While the entertainment industry has made noticeable strides in terms of the representation of black narratives recently, one genre in which black bodies remain on the periphery is science fiction. While the Star Wars franchise recently made room for the series’ first black storm trooper, Kenyan graphic artist Jacque Njeri takes the Afrofuturism movement further in her vibrant MaaSci series, which reimagines the Nilotic ethnic group in space.

An indigenous tribe who live mainly in Kenya and Tanzania, the Masai have held onto their culture and customs to date, regardless of efforts by the government to embrace Western civilisation. Their role in the series by Njeri was to provide that rich cultural aesthetic to the different sci-fi themes represented in the compositions.

In MaaSci, Njeri presents a collection of digital collages that imagine the Masai in outer space. Cloaked in traditional blankets, a trio of men are seen floating through the galaxy on a flying saucer. Another image sees a young boy carrying a spear and a black-headed lamb as he walks among the clouds towards another planet. Others feature Masai women as cyborgs, astronauts and more.

“It’s also a statement that the inclusion of black characters in sci-fi is dependent on authors, artists, film makers and other content creators immersing themselves into the field and making that a possibility,” Njeri says.

Sketching and writing since she was a child – engrossed in everything from calligraphy, graffiti and just creating visuals – Njeri went on to pursue her Bachelor of Arts in Design at the University of Nairobi. While there, she jumped at the opportunity to experiment with different design and art mediums, and eventually ended up majoring in visual communication design.

Her futuristic reimagining of the Masai comes from a desire to highlight just how the absence of black people and other groups undermines the wealth that diversity offers.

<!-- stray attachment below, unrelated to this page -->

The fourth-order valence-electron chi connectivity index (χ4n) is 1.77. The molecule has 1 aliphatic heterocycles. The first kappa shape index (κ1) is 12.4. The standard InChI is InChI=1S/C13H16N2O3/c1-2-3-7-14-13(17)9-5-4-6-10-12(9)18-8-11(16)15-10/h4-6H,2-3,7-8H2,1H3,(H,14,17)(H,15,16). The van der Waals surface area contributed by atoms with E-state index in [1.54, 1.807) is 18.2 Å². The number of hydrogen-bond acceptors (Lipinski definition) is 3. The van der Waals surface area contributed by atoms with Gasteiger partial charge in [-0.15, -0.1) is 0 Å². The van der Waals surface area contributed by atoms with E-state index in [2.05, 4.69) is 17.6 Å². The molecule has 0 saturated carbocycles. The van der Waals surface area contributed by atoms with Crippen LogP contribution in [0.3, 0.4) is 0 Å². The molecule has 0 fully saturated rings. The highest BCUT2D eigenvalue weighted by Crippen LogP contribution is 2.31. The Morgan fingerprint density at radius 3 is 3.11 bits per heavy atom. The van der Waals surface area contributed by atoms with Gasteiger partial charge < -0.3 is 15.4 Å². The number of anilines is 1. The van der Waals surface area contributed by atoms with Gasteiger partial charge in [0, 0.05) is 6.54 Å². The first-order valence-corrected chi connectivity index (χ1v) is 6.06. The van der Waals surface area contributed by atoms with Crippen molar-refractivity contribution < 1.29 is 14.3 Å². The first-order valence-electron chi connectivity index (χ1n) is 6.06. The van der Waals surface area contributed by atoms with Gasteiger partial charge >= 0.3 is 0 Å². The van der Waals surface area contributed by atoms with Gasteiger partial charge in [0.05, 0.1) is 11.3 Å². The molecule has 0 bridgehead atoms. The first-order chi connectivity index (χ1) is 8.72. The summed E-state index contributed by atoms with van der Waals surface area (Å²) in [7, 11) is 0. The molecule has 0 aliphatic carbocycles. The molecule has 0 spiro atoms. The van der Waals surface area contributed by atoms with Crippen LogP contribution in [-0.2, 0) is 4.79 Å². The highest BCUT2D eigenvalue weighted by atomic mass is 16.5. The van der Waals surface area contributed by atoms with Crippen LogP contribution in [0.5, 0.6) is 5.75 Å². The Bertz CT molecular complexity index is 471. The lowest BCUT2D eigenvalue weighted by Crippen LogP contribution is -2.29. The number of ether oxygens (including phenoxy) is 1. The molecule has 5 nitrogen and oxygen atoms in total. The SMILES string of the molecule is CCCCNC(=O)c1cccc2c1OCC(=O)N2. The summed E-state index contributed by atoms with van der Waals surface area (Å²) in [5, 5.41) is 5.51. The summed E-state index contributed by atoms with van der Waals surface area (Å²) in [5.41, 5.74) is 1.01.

“The idea was triggered by the name MaaSci, a portmanteau of Masai and sci-fi,” Njere says.

“However, it’s undeniable that there have been outside influences such as scenes from Star Wars that felt visually comparable to the African terrain.”

While she currently works predominantly with Photoshop, Njere is teaching herself how to use additional software to better model the elements from her imagination and add context to the compositions.

“The main challenge is finding readily available resources – images that would fit the exact angles, textures and resolution – hence the need to learn new tools,” she says.

In a new project called the MauMau Dream, she plans to revamp Kenya’s anti-colonial heroes to embody a valiant form.

“Most of the images we have are of them in a pitiful state in captivity or of them arraigned in court,” she says.

She’s also working with different people to extend the MaaSci concept through literature and art installations.

“Art, when used well, is able to shift the mentality of a people and introduce new ideas for people to extend into existence for progression of society both socially and within the advancement of technology,” she explains.